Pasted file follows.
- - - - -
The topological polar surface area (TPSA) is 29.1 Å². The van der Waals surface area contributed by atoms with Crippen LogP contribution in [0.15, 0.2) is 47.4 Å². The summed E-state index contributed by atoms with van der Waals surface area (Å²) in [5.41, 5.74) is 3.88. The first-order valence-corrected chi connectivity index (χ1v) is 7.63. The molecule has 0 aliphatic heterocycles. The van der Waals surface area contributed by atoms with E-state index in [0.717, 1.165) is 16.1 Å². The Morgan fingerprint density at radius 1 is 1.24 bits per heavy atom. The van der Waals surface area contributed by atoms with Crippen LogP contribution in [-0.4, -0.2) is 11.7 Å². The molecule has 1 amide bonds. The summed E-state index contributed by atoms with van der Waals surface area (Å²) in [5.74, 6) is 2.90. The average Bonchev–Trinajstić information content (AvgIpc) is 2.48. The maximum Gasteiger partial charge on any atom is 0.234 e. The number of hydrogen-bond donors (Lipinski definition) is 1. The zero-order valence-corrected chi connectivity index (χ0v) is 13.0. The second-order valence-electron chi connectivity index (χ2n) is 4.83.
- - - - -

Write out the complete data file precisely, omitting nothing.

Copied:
The topological polar surface area (TPSA) is 29.1 Å². The van der Waals surface area contributed by atoms with Crippen LogP contribution in [0.15, 0.2) is 47.4 Å². The summed E-state index contributed by atoms with van der Waals surface area (Å²) in [5.41, 5.74) is 3.88. The first-order valence-corrected chi connectivity index (χ1v) is 7.63. The molecule has 0 aliphatic heterocycles. The van der Waals surface area contributed by atoms with E-state index in [0.717, 1.165) is 16.1 Å². The Morgan fingerprint density at radius 1 is 1.24 bits per heavy atom. The van der Waals surface area contributed by atoms with Crippen LogP contribution in [-0.4, -0.2) is 11.7 Å². The molecule has 1 amide bonds. The summed E-state index contributed by atoms with van der Waals surface area (Å²) in [5.74, 6) is 2.90. The average Bonchev–Trinajstić information content (AvgIpc) is 2.48. The maximum Gasteiger partial charge on any atom is 0.234 e. The number of hydrogen-bond donors (Lipinski definition) is 1. The zero-order valence-corrected chi connectivity index (χ0v) is 13.0. The second-order valence-electron chi connectivity index (χ2n) is 4.83.